‘Best bogey’ helps Rory McIlroy clinch Race to Dubai title

Rory McIlroy poses with the DP World Tour Championship and Race to Dubai trophies after his one-shot win at Jumeirah Golf Estates. Picture: Getty

Rory McIlroy poses with the DP World Tour Championship and Race to Dubai trophies after his one-shot win at Jumeirah Golf Estates. Picture: Getty

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Rory McIlroy hailed the best bogey of his career after surviving a dramatic lapse in concentration to win the DP World Tour Championship and claim a third Race to Dubai title in the last four years.

After starting the final round a shot behind Andy Sullivan, McIlroy carded eight birdies in the first 15 holes to surge into a two-shot lead with two holes to play, only to then find the water with an “horrendous” tee shot on the par-three 17th.

However, the four-time major winner holed from 30 feet to salvage a bogey and take a one-shot lead up the 18th, which proved just enough to secure his fourth win of an injury-hit year after Sullivan’s birdie attempt narrowly missed.

“It’s definitely the longest putt I’ve ever made for a bogey,” said McIlroy after a closing 66 saw him finish 21 under par at Jumeirah Golf Estates, one shot ahead of Sullivan with South African Branden Grace third on 15 under. “I don’t think there’s been one that’s ever come at a better time, so definitely the best bogey of my career.

“I guess if I had been tied playing the last, I would have backed myself with my length, but giving myself that one-shot cushion made a huge difference and I was able to just hang on.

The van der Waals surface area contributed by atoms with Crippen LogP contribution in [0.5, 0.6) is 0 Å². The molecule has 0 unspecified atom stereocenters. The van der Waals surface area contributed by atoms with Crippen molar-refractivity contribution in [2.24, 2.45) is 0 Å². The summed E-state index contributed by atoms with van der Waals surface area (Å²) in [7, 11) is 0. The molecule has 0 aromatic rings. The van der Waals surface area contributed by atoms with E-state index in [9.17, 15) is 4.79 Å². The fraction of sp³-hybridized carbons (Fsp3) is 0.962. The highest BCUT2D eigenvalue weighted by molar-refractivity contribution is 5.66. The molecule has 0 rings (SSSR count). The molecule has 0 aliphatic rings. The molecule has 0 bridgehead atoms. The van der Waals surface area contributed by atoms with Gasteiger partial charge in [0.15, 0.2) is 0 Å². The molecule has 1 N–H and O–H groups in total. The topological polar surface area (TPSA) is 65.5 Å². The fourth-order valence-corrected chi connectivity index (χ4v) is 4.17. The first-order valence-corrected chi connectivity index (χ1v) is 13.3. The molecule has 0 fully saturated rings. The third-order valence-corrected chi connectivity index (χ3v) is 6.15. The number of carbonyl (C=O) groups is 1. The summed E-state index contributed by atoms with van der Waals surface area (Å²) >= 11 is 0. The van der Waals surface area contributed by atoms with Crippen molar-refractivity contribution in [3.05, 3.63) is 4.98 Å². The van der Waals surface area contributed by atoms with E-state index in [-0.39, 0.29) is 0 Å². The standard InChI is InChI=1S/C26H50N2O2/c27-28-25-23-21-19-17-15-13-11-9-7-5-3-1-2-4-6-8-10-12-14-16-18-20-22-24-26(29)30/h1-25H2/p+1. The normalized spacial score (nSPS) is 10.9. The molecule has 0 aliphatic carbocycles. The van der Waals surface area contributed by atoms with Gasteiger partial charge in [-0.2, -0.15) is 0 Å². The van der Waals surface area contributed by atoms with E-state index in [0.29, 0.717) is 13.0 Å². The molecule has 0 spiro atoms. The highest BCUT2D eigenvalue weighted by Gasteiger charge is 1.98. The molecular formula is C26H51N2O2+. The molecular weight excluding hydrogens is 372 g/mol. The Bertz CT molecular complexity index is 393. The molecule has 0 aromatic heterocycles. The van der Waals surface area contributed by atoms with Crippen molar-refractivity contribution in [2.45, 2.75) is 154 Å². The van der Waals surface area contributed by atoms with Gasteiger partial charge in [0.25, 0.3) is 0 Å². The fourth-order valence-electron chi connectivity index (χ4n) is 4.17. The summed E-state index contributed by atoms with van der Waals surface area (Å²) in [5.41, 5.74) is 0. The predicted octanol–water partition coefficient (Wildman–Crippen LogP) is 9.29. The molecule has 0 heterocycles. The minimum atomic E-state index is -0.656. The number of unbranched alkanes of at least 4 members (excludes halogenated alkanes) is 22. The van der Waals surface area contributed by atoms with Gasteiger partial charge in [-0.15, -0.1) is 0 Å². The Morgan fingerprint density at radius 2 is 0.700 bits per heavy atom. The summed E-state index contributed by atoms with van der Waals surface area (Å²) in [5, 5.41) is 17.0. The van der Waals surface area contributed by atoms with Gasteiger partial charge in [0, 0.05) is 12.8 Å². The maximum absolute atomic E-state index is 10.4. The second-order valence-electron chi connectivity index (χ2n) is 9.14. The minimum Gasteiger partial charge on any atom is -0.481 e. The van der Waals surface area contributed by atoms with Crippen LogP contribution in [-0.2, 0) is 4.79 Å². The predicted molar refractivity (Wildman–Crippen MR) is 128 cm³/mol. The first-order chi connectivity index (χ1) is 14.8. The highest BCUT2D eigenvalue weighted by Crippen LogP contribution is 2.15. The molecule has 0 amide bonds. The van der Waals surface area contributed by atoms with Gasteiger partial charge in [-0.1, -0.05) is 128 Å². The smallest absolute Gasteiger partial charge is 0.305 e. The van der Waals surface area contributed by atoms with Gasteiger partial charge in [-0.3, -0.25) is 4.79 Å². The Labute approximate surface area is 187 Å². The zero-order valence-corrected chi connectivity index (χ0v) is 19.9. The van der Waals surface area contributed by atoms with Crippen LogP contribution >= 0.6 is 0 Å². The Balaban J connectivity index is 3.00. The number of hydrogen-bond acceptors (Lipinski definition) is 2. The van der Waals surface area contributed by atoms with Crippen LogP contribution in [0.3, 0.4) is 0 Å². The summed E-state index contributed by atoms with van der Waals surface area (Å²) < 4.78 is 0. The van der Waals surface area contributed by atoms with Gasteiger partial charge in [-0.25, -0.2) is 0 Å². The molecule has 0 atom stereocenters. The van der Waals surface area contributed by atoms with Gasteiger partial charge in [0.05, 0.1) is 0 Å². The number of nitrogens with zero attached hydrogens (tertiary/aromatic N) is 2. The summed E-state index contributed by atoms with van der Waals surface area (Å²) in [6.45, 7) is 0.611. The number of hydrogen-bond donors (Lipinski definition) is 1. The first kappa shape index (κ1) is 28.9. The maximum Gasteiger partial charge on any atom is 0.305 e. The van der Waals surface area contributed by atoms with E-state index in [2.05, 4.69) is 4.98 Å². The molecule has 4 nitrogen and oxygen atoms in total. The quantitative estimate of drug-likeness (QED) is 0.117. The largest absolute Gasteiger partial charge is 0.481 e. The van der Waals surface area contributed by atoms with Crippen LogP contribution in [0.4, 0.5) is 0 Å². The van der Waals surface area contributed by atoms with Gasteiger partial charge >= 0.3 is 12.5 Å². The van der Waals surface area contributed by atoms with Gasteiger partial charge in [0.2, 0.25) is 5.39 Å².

“I’ve played really good golf this week, 13 under par at the weekend. I couldn’t think of a better way to finish the season so I’m really happy going into the Christmas break and looking forward to what’s in store for 2016.”

McIlroy missed three tournaments this summer, including the defence of his Open title at St Andrews, due to an ankle injury suffered playing football with friends and needed a controversial exemption to compete in the European Tour’s season finale after not playing enough events.

Nearest rival Danny Willett felt that gave McIlroy an unfair advantage but was unable to dislodge the four-time major winner from top spot in the money list. It was a position McIlroy held since finishing fourth in the Masters before winning the WGC-Cadillac Match Play three weeks later.

Willett had to settle for a six-way tie for fourth on 13 under which included Italy’s Francesco Molinari, who recorded a hole-in-one on the sixth in a final round of 68. “I guess if someone had said you’re going to finish fourth and see where that gets you, you might have taken it,” said Willett.

“Unfortunately we are going to come up shy by one on the Race to Dubai but hopefully next year we’re in a similar position and can try and change the story.”

McIlroy walked away with a total of £2.1 million thanks to the winner’s cheque and his share of the £4m bonus pool, and although the 26-year-old remains third in the world rankings, he has closed to within 0.48 points of No 1 Jordan ­Spieth after ticking off just one of the golf-related goals he wrote on the back of a boarding pass in ­January.

“Obviously I wanted to win majors, I wanted to improve in certain areas of my game and didn’t quite do that, but these things happen,” McIlroy added. “You have to set yourself these lofty goals to try and get better.”

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